It would further be desirable to increase the transit frequency fT and maximum oscillation frequency fMAX through change in one or more of the vertical profiles of the collector, base, emitter and/or the junctions between them.
In accordance with one aspect of the invention, a method is provided for fabricating a bipolar transistor in which a collector layer is formed which includes an active portion having a relatively high do pant concentration and a second portion which has a lower do pant concentration. An epitaxial intrinsic base layer is formed to overlie the collector layer in conductive communication with the active portion of the collector layer. A low-capacitance region is formed laterally adjacent to the second portion of the collector layer, the low-capacitance region including a dielectric region disposed in an undercut directly underlying the intrinsic base layer. An emitter layer is formed to overlie the intrinsic base layer.
The embodiments of the invention described herein provide a structure and method for forming a bipolar transistor having reduced collector-base capacitance (Ccb). Reducing the collector-base capacitance affects the power gain of the transistor, helping to increase fT and fMAX. According to the embodiments of the invention, these goals are furthered without significantly increasing series resistance (Rc) or base resistance (Rb), thus enabling improvements to be achieved in the gain and frequency range of a bipolar transistor.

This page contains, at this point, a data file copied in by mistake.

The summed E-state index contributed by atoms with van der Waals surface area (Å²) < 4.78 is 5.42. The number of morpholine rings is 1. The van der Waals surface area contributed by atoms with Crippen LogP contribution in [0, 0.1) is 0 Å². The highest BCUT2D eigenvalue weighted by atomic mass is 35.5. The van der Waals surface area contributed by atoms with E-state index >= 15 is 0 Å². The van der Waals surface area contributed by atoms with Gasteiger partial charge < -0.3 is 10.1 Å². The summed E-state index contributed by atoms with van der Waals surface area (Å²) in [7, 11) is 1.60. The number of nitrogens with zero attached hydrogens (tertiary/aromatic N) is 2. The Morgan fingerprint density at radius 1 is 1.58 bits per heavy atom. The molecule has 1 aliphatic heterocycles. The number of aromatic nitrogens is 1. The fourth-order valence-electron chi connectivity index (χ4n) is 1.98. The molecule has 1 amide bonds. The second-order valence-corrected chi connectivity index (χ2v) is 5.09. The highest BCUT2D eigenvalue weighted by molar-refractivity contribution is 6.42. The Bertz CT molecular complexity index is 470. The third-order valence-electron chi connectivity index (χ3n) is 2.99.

The bipolar transistor according to an embodiment described herein includes an evacuated or gas-filled void occupying at least part of the space between the base and the collector. The presence of a void, in place of a solid dielectric such as silicon dioxide or silicon nitride, reduces the dielectric constant, typically by a ratio of three to one or greater. Capacitance C is directly related to the dielectric constant k according to the relation C=kA/d. Thus, the presence of the void decreases the collector-base capacitance when the area A of the base fronting the collector and the distance d between them remain the same.
An intrinsic base layer 112 is disposed over the collector layer 52, the low-capacitance region 54 and void 56. The emitter 114 is disposed over a central portion of the intrinsic base layer 112. A raised extrinsic base 128 is disposed over a portion of the intrinsic base layer 112, having an annular shape, surrounding the emitter 114. The intrinsic base layer 112 preferably includes a region of single-crystal silicon germanium (SiGe) overlying the collector layer 52 and disposed below the emitter 114, such that heterojunctions result between the SiGe region and the silicon regions lying above and below the SiGe region. For example, a heterojunction results between the SiGe region and the silicon of the collector layer 52 and/or the emitter 114. The raised extrinsic base 128 preferably includes a layer of polysilicon 118 overlying the intrinsic base layer 112, over which a low-resistance layer 123 is disposed. The low-resistance layer preferably consists essentially of one or more metals and/or metal silicates.